So, you just bought a new car audio system and want to know how to get the most out of it to help you figure out how well it works and improve your listening experience.
If you have a cheap speaker that doesn’t sound very good or interesting to you, you might be able to make your car audio system sound better by changing the crossovers.
Setting the crossover frequencies is an even better way to get the most out of it if you already have them in your car and they are good speakers.
I know what you’re thinking, especially if you’re not very tech-savvy like I was a few years ago and don’t even know what the hell the Crossover is.
But don’t worry, because in this guide, we’ll talk about how to set the crossover frequency for car audio systems so that they sound great with as little distortion as possible.
First, we need to go over some basics so that you can understand most things better. This will help you in the future without having to keep coming back to this guide.
What Is a Crossover Car Audio System?
Most audio equipment, whether it’s for cars, studios, homes, or other places, uses something called a crossover. Crossover is built into the most important and widely used systems, like some of the best amplifiers, home systems, and even component speakers.
So, if you’re new to this kind of thing, its use in different audio products might sound strange to you.
If you are in the tenth grade and are taking science, you should know that waves carry sounds through a medium. Sometimes, these waves are used to talk about sound waves, which are measured in hertz, or what we call a frequency.
This is called the frequency response rate in a speaker system, and it can be anywhere from 15Hz to 40,000Hz. This range affects the performance and sound quality of your audio component in a direct and sometimes indirect way.
The bass is better when the frequency is low, and the sound pitch is higher when the frequency is high. But this doesn’t have to be true every time.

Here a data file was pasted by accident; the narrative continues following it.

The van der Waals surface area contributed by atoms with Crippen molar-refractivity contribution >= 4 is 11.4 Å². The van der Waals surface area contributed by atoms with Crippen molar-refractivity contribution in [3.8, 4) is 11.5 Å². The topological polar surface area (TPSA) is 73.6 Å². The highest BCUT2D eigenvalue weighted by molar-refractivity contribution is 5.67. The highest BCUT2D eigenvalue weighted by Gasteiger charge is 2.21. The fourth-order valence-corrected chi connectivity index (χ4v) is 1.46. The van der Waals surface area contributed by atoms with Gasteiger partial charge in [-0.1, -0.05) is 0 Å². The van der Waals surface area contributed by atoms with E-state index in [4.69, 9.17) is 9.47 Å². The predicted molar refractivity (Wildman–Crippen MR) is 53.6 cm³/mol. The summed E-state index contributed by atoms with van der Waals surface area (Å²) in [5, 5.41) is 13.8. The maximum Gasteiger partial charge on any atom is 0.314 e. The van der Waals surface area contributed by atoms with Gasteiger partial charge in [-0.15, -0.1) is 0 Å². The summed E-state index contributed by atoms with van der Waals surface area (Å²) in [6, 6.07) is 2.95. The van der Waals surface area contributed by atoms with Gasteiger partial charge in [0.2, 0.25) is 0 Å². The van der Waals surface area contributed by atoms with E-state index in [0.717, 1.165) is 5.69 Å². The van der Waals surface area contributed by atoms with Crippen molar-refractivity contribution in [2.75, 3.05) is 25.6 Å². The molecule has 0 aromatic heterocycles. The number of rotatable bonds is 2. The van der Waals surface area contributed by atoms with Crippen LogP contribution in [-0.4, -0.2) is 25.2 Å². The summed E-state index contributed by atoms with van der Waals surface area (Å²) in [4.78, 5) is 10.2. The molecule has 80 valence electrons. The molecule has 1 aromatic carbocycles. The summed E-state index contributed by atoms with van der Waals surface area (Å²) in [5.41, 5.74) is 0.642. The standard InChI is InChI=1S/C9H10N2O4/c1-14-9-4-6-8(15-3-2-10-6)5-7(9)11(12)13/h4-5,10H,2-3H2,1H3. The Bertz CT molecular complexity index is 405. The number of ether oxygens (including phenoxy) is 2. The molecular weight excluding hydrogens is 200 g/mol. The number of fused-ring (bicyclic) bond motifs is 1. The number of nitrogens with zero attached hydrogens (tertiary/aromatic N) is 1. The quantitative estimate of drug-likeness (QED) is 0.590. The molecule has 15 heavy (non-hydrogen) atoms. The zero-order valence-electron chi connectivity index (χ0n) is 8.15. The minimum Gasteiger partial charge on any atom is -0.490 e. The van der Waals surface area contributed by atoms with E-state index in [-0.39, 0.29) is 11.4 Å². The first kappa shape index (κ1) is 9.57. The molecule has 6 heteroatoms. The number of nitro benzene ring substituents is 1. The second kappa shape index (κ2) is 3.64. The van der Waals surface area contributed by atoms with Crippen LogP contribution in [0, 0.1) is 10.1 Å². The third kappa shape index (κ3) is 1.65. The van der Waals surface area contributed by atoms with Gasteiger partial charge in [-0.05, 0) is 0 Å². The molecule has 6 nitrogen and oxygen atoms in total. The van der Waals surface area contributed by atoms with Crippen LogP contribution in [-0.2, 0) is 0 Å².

Because sometimes these frequencies can burn your speakers, which can lead to an electric fire in the car cabin if the frequency is too high.
Here comes the Crossover, which is mainly used to limit the frequency or response rate that is sent to a certain speaker in a channel system. Don’t confuse the Crossover with the subwoofer, which limits the frequency of the bass.
If your speaker is set to a certain frequency range, it will not work well. What you sometimes call “on-axis” or “off-axis” and how it affects how you hear.
Here, the crossover task isn’t done yet because it also has to do with protection. A crossover is also meant to protect the tweeters, which are the parts of speakers that “play” the higher frequencies.
This is someone on a project who acts like a boss and gives each team member the best and most important job to do so that the job goes well without any problems. Here, the Crossover makes sure that the low, middle, and high frequencies are played well by the subwoofers, midranges, and tweeters, respectively.
What kinds of Crossovers are there?
Typical Types of Crossovers
1: High Pass Filter (HPF): If you know a little bit about technology, you know what this means. But if you don’t know what a high pass crossover is, let me explain.
Your Crossover cuts down on the range of frequencies for a certain field. If an audio signal makes a frequency that is higher than a certain frequency, let’s say 50Hz, then the Crossover “passes” that signal.
2: Low Pass Filter (LPF): So, this is the opposite of a high pass. This means that the subwoofer will play any sound signal with a frequency of less than 75Hz.
3: Band Pass Filter (BPF): In simple terms, this guy is a crossover that can do both high pass crossovers and low pass crossovers.
These are the three main types of crossovers, and for each of them, there are both active and passive crossovers.
4: Crossovers that don’t do anything: A passive crossover is a kind of crossover where the frequency is already set and cannot be changed. Most of the time, these crossovers are used in component speakers, which makes the system safer.